SALT LAKE CITY — While in Venice for a book tour, bestselling author Lauren Kate stumbled upon a historic building called the Hospital for the Incurable.
“It just seemed to me like such a fascinating and romantic theme,” Kate told the Deseret News in a recent phone interview. “I wanted to know who the incurables were and what their story was.”
Kate later learned that the hospital was, for a time, an orphanage that also become a famous music conservatory.
“During this time, there were orphanages that … trained orphans to be musicians to sing and play music in the church choirs,” Kate said. “These young girls became the most famous musicians of their day, and people would travel from all over the world to hear them play and sing. They were like the rock stars of their time.”
“The Orphan’s Song,” which comes out June 25, follows two of these orphans in a sweeping narrative that not only explores the beauty and power of the music to which they are devoted, but also lets readers experience the revels of carnevale and the intrigue of the Venetian nobility.
Kate’s main characters, Violetta and Mino, are both orphans at the Hospital for the Incurable. The two meet unexpectedly on the roof of the hospital and fall in love, though Violetta is pledged to the church choir and Mino is destined for an apprenticeship elsewhere in Venice.
“I started thinking about … falling in love and how love might be the thing that wasn’t curable about them,” Kate said. “I wanted to write about what that love led to.”
Assuring the accuracy of this historical novel, set in 18th-century Venice, was no small undertaking.
“I went to Venice for about 10 days. Every day (I had) different meetings with Venetian historians, with musical experts, with the caretakers of these orphanages and the churches,” Kate said. “It was just a concentrated dose of history.”
During her stay in Venice, Kate went to a Baroque-style concert in one of the old churches almost every night. “Music is really deeply imprinted all over the book,” she said. Music is what originally brings Violetta and Mino together, and it’s what allows them to find each other again.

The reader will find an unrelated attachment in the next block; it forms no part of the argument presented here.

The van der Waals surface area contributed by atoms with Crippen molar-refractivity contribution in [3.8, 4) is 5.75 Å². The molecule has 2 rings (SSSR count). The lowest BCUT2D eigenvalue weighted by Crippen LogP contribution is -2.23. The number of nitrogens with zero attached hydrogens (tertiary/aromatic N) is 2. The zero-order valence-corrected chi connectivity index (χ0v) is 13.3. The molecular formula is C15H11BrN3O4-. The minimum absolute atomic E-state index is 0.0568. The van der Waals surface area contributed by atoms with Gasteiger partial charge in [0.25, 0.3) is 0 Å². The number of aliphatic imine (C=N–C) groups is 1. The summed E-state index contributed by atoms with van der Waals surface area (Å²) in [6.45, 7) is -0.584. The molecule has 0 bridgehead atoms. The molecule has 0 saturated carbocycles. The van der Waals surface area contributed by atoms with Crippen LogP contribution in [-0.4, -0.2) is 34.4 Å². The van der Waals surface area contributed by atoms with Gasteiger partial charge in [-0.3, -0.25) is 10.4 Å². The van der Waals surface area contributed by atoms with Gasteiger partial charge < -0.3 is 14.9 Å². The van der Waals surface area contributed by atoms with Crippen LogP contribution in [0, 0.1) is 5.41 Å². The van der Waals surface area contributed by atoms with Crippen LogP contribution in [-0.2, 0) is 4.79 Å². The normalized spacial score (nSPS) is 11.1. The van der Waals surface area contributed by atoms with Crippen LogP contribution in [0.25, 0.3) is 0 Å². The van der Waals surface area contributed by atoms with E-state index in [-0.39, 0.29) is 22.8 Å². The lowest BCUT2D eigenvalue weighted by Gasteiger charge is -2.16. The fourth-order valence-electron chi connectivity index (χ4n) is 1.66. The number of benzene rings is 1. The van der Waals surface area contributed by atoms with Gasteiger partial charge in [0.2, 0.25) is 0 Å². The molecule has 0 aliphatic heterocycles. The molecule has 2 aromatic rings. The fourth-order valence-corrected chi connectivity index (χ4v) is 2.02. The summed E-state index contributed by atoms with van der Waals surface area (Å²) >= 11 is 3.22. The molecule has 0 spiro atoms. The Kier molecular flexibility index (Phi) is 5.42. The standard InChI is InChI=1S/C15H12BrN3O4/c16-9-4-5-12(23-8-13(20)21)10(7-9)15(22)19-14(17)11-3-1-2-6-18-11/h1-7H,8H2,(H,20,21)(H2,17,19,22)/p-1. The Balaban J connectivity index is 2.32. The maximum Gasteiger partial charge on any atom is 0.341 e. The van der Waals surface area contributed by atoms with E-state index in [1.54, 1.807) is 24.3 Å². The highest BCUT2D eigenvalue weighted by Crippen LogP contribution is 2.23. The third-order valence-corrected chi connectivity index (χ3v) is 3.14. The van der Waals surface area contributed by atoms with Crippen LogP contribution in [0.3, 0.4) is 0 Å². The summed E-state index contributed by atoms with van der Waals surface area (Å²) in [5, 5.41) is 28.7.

After the research trip, Kate knew the shape of the story. “I felt that (the story) presented itself to me in a way that not every book does,” she explained. “I have learned over the course of writing my other nine books that when a character is speaking to me, I listen.”
Kate credits her young children with teaching her more about how to listen to the characters. “There’s something about the intensity of parenting and getting to know these strange new people,” she said. “It’s very similar to creating a character on the page. You can have all these grand plans for the way a person — a child or a character — is going to be, but in the end, they’re the ones who get to determine that.”
Each book has a different timeline, but “The Orphan’s Song” took Kate about a year to finish writing and rewriting. For Kate, a finished book is more than just an end product or a creative endeavor. “When I hold the finished book in my hands, it’s not just the stories,” Kate said. “This is a year of my experience, of my own personal tragedies and heartaches and laughs.”Comment on this story
Now that "Orphan Song" is finished, Kate has been on the road doing readings and events with readers. “I’m thrilled to be coming back to Salt Lake City,” Kate said of her upcoming book tour stop. “I love The King’s English and I’ve had such a wonderful time there with the readers, so I can’t wait to visit again.”
Who knows? Since Kate was inspired to write “The Orphan’s Song” on a previous book tour, maybe Salt Lake will be where Kate gets the idea for her next book.
If you go …
What: Lauren Kate book signing and reading
When: Friday, June 28, 7 p.m.
Where: The King's English Bookshop, 1511 S. 1500 East
Note: Places in the signing line are reserved for those who purchase a copy of "The Orphan's Song" from The King's English.